The ship I was on, the Cassin Young, was getting ready to go on an around-the-world cruise, and I was down to the point where I had only a few months of service left. Also, I had applied for admission to the University of Wisconsin and been accepted. So, if I wanted to stay for the around-the-world cruise, I would have to reenlist and give up the opportunity to go to the university. So I decided, “No. I’m going to get out of the service.” So they sent me up to Boston, to the U.S.S. Cotton. The U.S. Cotton was being gutted and rebuilt, a really major, major shipyard overhaul. So we’re living in the barracks. By this time I was a Petty Officer First Class, which meant that when reveille went, I just rolled over and went back to sleep until they called breakfast. And, if I was too broke to buy some coffee and sweet rolls, then I’d get up and go to breakfast. Otherwise, I wouldn’t even bother to go to breakfast. Did like the variety because I was [unclear], the officers on board the ship and the sonar gang on board the ship knew I was a short-timer. I really didn’t do very much. I kind of, odd details. One of the odd details was I got sent down to South Boston to be shore patrol. One of the kind of funny things that happened along the way. The first night I went on shore patrol the chief was out there inspecting us and he stopped in front of me and he says, “Are you in proper uniform?” So I kind of checked myself, “Yes, Chief. I am.” He says, “Where’s your hash mark?” The hash mark is the diagonal strip worn on the sleeve that donates for each four  years of service completed. I had not completed four years of service, so I wasn't eligible for a hash mark, but I was a First Class Petty Officer. So he asked me where’s my hash mark. I said, “Well, I’m not rated for one.” “Well, are you a First Class Petty Officer?” “Yeah.” He says, “Well, I’m going to put you on a special detail tonight.” “Why?” He says, “Tomorrow I want you to get a hash mark and sew a hash mark on your sleeve.” “You know Chief, I’m not rated for it.” He says, “If you’re going to go on shore patrol on my crew, as a First Class Petty Officer you’re going to have a hash mark. You can’t go off as a slick arm because somebody will beat the [pause] out of you.” So, I went and got a hash mark and sewed it on my sleeve.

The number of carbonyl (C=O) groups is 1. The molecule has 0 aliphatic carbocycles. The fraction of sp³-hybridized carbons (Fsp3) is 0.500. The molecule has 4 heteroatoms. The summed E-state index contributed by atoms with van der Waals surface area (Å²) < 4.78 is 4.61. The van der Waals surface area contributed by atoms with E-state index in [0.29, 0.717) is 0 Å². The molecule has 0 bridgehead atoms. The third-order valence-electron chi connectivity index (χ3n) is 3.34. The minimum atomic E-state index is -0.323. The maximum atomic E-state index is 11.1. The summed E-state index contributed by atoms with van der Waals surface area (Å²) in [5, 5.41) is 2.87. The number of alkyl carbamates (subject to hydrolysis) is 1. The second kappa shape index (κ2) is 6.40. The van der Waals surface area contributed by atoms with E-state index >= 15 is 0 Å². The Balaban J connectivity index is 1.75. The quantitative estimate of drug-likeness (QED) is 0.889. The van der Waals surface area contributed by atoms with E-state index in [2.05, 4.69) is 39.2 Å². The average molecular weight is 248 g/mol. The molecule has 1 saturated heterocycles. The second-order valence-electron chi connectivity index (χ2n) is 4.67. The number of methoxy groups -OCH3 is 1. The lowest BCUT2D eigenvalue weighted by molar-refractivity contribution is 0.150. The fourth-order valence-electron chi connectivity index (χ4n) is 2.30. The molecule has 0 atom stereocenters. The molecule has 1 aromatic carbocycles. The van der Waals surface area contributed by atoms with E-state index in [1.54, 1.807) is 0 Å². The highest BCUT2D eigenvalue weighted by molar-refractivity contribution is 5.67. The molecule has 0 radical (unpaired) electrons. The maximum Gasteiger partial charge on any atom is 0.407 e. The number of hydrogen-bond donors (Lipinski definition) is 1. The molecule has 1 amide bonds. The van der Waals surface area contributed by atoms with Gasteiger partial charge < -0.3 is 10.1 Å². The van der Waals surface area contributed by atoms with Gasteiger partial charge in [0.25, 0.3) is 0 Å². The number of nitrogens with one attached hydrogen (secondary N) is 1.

BELT: So you were promoted just by a word like this? I mean, [unclear].
BOHNE: No, that’s not a promotion.
BELT: That's not a promotion.
BOHNE: That was wearing an emblem.
BELT: An emblem. I see. Okay
BOHNE: The emblem was based on completion of four  years of service, and I didn’t have the four  years.
I was sent back to South Boston around the Fourth of July, so I didn’t really complete four  years of service. I did three  years and something, three  years and ten  months and something, I think it was. So, I’m back in South Boston and I’m being processed out, and the chief is walking through one day and he says, “What are you doing here?” He says, “You’re not on my shore patrol gang.” I said, “No, I’m being out-processed. I’m being discharged.” And he says, he looked at me again and he says, “I see you took the hash mark off your sleeve.” I said, “Yeah, Chief. When I got back to the ship they said what are you doing with the hash mark. You’re not eligible for it.” [Chuckle from Bohne]